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Can pharmaceutical packaging be safety-compliant and sustainable?

Pharma companies will benefit from the time spent transitioning to a more sustainable model, especially as they see growing consumer satisfaction, says APP study.

There is a growing focus in the packaging industry on producing environmentally sustainable products. Increasingly consumers, and by extension retailers, are demanding the items they purchase have as little impact on the environment as possible. In fact, 71% 71 percent of people are influenced to purchase paper and packaging products based on sustainable attributes, according to a recent survey by Asia Pulp and Paper (APP).

Traditionally, pharmaceutical companies were more concerned about manufacturing and supplying costs than about eco-friendliness, but with the growing pharmaceutical market, companies are now expected to be more transparent in business practices, including the downstream role they play in impacting the environment. Ultimately this means packaging is sourced and made from more sustainable materials—with the goal of less packaging in general.

Utilizing sustainable packaging can be a challenge for everyday packaging needs, but even more so in the pharmaceutical industry where government safety regulations and patient usability take precedence. While consumers and retailers are shifting to a more environmentally conscious mindset, they still expect pharma companies to adhere to safety regulations and manufacture high-quality packaging for their products.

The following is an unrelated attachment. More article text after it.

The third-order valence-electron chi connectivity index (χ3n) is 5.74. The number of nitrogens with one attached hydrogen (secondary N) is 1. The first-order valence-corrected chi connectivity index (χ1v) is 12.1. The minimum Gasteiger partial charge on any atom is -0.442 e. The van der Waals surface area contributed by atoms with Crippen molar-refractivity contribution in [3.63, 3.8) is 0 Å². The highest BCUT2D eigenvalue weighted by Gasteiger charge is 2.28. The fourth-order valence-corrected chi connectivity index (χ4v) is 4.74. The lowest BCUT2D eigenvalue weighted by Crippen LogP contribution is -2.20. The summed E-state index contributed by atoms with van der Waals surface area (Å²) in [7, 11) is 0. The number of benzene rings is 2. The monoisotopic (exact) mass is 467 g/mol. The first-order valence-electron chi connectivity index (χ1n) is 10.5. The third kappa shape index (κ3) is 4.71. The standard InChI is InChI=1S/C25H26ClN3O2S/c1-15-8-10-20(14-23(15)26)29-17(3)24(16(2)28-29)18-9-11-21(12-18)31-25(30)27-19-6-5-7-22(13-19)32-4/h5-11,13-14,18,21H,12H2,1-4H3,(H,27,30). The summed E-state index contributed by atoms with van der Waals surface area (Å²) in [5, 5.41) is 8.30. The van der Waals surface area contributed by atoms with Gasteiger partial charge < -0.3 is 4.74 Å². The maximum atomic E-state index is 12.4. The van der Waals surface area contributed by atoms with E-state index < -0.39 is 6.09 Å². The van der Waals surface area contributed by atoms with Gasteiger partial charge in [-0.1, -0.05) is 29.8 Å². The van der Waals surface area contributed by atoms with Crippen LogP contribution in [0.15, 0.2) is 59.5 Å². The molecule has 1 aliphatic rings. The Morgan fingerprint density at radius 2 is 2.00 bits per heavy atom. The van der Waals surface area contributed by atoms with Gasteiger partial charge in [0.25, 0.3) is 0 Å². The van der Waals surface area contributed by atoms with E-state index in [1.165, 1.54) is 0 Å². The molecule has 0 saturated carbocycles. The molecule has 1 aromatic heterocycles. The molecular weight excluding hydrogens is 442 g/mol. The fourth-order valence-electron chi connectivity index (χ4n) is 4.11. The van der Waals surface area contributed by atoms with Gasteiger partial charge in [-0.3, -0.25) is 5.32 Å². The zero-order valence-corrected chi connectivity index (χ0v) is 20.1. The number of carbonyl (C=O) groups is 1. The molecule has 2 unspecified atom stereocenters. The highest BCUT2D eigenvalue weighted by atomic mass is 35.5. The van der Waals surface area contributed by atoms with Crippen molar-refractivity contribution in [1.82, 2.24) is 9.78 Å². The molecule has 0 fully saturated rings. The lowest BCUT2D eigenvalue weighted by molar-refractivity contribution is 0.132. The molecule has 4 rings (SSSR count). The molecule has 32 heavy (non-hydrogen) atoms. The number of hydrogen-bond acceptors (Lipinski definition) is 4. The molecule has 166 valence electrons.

Challenges facing pharmaceutical packaging

The nature of the pharma industry presents unique problems for packaging, including unit-dose control, packaging to combat counterfeit drugs, finding non-invasive barrier testing methods and implementing child-resistant packaging. In addition, government policies exist to protect people from contaminated medicines. When sustainability is put into the mix, it is clear how pharma packaging production creates a highly complex manufacturing process.

Eco-friendly pharma calendar-style packs are one example of a product meeting the demands of these issues. There are broad definitions of the term “eco-friendly,” but the best way to determine if a product includes sustainable elements is through ecolabels.

An ecolabel is a label that identifies overall, proven environmental preference of a product or service within a specific product/service category. According to the Global Ecolabeling Network, credible ecolabels “are based on lifecycle considerations ...[and] they are awarded by an impartial third-party in relation to certain products or services that are independently determined to meet transparent environmental leadership criteria.”